First to the Tribe


– Rant # 172 –


 By a belief being true I mean its corresponding to some actual state of affairs. (What it is for a network of synapses in the brain, or a sequence of phonemes in the air, or a set of chicken scratches on a piece of paper, to ‘correspond’ to a state of affairs, and how these pick out that state of affairs rather than some other, has never been made clear to me. But let’s just ignore that.)

By contrast, by a belief having epistemic warrant I mean its being one one would be well-advised to embrace. By being well-advised I mean it gets her through the night, which is a metonym for contributing to her flourishing, where by flourishing is meant what she wants out of life, as distinct from what others might want out of her.

It should be clear, then, that truth and warrant are birds of very different feathers. For example, if I have exactly $35 in my wallet, and you’ve guessed this, then it’s as true for you as it is for me that I have exactly $35 in my wallet. But whereas I, having just counted it, have strong epistemic warrant in believing I have exactly $35 in my wallet, you have virtually none.

But the epistemic warrant for a belief is not confined to the likelihood of its being true. The likelihood of Christianity being true is … I was going to say pretty damn close to, but no, it really is zero. But if I lived under a Christian theocracy whose thought police carried an indefeasible mind reading device on one hip and a pistol on the other, I’d have pretty decisive warrant for believing every word of the Gospel’s nonsense.

The reason why people conflate truth and warrant is because ninety-nine times out of a hundred the two coincide. People who believe the truth generally fare better than those who don’t. But all this shows is that truth is an instrumental virtue, and therefore, given that there are exceptions to its instrumentality, a defeasible one.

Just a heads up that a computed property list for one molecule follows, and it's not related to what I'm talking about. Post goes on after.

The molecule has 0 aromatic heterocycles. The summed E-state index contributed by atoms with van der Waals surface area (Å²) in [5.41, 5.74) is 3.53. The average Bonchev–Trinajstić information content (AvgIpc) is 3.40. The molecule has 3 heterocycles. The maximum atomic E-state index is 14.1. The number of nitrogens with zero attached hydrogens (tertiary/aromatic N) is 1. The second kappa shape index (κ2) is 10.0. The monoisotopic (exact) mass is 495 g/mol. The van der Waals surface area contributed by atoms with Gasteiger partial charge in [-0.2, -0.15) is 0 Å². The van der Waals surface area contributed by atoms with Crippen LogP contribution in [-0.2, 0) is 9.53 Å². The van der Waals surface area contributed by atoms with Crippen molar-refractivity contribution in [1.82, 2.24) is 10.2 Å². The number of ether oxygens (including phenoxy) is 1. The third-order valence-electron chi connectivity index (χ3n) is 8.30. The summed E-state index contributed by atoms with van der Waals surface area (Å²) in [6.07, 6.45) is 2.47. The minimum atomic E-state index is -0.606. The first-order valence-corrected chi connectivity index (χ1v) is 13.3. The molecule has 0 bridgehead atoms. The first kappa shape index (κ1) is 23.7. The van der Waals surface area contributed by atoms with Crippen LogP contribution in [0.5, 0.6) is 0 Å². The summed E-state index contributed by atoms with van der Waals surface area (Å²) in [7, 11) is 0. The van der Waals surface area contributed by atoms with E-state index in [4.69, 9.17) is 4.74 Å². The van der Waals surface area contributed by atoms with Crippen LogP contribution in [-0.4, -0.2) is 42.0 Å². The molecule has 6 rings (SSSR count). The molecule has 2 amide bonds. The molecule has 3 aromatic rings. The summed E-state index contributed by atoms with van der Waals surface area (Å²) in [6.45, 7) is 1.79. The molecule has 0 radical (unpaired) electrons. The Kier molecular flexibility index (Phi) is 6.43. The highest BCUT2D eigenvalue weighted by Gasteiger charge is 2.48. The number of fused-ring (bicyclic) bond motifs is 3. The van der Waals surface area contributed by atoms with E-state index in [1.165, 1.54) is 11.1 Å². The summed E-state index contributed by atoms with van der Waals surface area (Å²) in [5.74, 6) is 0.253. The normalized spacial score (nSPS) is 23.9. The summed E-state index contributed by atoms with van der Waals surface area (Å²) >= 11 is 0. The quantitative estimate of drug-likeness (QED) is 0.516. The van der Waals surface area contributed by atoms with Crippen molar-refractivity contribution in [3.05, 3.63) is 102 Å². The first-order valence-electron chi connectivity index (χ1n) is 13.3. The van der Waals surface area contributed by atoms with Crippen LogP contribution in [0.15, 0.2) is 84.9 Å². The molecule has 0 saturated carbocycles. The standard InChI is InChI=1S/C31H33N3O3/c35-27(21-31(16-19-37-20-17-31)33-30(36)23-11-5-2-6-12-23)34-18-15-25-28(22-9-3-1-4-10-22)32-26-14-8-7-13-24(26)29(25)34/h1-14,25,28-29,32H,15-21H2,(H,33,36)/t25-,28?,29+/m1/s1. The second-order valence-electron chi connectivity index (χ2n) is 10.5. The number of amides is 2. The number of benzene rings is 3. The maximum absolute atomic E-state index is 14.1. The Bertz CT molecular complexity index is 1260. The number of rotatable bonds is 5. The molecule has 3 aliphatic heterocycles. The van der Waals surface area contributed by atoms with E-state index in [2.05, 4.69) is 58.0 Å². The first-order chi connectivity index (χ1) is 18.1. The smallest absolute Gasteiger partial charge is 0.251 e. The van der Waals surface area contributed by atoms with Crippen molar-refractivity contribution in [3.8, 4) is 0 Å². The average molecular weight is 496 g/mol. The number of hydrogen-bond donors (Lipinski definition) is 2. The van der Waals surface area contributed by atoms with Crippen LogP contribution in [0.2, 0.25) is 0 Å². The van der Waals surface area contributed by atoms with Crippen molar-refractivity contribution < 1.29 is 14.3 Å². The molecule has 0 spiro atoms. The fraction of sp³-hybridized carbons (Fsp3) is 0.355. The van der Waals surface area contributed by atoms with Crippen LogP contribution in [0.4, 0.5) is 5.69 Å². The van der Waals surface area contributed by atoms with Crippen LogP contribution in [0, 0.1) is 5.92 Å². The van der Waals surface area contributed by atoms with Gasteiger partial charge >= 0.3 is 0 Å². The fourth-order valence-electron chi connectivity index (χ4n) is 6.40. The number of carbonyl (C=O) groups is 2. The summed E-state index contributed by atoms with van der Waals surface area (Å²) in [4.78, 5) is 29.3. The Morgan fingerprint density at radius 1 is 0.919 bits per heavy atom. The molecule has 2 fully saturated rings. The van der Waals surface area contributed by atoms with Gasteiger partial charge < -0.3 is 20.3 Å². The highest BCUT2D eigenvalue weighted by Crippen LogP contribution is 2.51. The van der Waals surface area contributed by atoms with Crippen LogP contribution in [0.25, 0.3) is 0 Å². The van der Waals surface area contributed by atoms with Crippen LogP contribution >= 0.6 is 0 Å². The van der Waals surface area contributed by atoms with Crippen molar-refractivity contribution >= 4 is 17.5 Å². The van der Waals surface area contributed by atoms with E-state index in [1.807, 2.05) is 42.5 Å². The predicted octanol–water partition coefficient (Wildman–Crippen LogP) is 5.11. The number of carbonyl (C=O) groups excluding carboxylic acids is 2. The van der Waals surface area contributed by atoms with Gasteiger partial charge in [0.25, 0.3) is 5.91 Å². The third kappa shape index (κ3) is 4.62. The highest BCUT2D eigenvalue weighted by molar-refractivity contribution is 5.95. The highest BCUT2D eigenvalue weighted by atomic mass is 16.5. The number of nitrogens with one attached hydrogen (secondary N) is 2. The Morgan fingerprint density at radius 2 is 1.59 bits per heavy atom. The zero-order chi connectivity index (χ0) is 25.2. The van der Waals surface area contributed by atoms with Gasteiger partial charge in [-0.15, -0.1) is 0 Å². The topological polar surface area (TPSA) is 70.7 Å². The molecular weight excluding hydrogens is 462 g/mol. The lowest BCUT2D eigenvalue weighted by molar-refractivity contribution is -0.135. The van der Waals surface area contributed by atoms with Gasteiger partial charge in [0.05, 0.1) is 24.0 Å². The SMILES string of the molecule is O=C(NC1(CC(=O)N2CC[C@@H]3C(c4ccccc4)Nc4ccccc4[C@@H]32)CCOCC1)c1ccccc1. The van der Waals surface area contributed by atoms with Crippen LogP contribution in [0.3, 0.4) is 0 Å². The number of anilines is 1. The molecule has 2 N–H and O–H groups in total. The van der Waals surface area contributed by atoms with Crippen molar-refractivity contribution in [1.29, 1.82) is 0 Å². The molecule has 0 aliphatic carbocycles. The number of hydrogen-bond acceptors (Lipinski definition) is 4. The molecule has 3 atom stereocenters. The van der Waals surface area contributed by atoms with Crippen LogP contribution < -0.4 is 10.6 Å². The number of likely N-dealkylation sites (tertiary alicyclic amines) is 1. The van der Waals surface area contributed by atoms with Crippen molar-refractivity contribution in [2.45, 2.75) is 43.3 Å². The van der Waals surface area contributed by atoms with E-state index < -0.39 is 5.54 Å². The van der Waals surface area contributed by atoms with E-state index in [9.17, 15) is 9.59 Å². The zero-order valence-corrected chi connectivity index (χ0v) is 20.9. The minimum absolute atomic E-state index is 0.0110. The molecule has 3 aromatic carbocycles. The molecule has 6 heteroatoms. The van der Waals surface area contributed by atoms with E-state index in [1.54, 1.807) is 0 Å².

This is not to say that having at the truth couldn’t be, for some people, an end in and of itself. And if such a person would rather choke to death on a truth in her craw than live to a ripe old age with a falsehood on her lips, well, to her I say God’s speed. But for the rest of us, let’s remember there’s a reason the widow’s paying us the mite she can ill afford. She wants us to tell her what to believe, in the hope that right-believing will make her life go better. Better by whose lights? By hers, not ours.

Perhaps another way to put this is this:

Prior to our having taken the Darwinian turn, by epistemology was meant the study of knowledge, and by knowledge was meant justified true belief. We studied knowledge because we wanted to get some of it. And we wanted to get some of it because we thought God would reward us if we did. “Believe in me and thou shalt be saved!” You know, that sort of thing.

Now, however, we’ve lost interest in God, and so likewise with truth, and so likewise with knowledge. Now we’re only interested in identifying the norms for belief-acquisition, and we’ve come to think of the norms for belief-acquisition in precisely the way we think of any other mental algorithm or protocol that’s been naturally selected for.

To none of my colleagues is any of this rocket science. In fact it’s pretty close to a duh. So that said, now let’s put this duh on the back burner, just for a moment.